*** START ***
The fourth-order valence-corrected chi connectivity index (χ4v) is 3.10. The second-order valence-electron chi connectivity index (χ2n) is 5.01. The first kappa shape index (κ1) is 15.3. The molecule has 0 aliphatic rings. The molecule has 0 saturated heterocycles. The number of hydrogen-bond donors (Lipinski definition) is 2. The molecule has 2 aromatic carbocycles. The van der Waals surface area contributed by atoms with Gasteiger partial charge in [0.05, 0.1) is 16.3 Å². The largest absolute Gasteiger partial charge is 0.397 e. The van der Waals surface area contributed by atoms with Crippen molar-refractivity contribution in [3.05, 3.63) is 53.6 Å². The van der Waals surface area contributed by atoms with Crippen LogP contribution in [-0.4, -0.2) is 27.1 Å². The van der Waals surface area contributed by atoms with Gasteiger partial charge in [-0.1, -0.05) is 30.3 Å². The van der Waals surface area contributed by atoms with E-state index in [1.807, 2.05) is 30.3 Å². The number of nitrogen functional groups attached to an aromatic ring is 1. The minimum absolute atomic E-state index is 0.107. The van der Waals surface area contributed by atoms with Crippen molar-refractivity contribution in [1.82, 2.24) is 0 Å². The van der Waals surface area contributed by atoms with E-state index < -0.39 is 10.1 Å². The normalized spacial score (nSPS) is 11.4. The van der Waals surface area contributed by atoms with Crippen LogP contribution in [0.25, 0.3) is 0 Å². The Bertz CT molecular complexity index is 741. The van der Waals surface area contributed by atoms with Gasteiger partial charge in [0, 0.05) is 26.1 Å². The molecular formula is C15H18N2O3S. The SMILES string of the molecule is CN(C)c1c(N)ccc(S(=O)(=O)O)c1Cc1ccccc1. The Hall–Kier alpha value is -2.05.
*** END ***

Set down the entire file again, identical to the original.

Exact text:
The fourth-order valence-corrected chi connectivity index (χ4v) is 3.10. The second-order valence-electron chi connectivity index (χ2n) is 5.01. The first kappa shape index (κ1) is 15.3. The molecule has 0 aliphatic rings. The molecule has 0 saturated heterocycles. The number of hydrogen-bond donors (Lipinski definition) is 2. The molecule has 2 aromatic carbocycles. The van der Waals surface area contributed by atoms with Gasteiger partial charge in [0.05, 0.1) is 16.3 Å². The largest absolute Gasteiger partial charge is 0.397 e. The van der Waals surface area contributed by atoms with Crippen molar-refractivity contribution in [3.05, 3.63) is 53.6 Å². The van der Waals surface area contributed by atoms with Crippen LogP contribution in [-0.4, -0.2) is 27.1 Å². The van der Waals surface area contributed by atoms with Gasteiger partial charge in [-0.1, -0.05) is 30.3 Å². The van der Waals surface area contributed by atoms with E-state index in [1.807, 2.05) is 30.3 Å². The number of nitrogen functional groups attached to an aromatic ring is 1. The minimum absolute atomic E-state index is 0.107. The van der Waals surface area contributed by atoms with Crippen molar-refractivity contribution in [1.82, 2.24) is 0 Å². The van der Waals surface area contributed by atoms with E-state index < -0.39 is 10.1 Å². The normalized spacial score (nSPS) is 11.4. The van der Waals surface area contributed by atoms with Crippen LogP contribution in [0.25, 0.3) is 0 Å². The Bertz CT molecular complexity index is 741. The van der Waals surface area contributed by atoms with Gasteiger partial charge in [0, 0.05) is 26.1 Å². The molecular formula is C15H18N2O3S. The SMILES string of the molecule is CN(C)c1c(N)ccc(S(=O)(=O)O)c1Cc1ccccc1. The Hall–Kier alpha value is -2.05.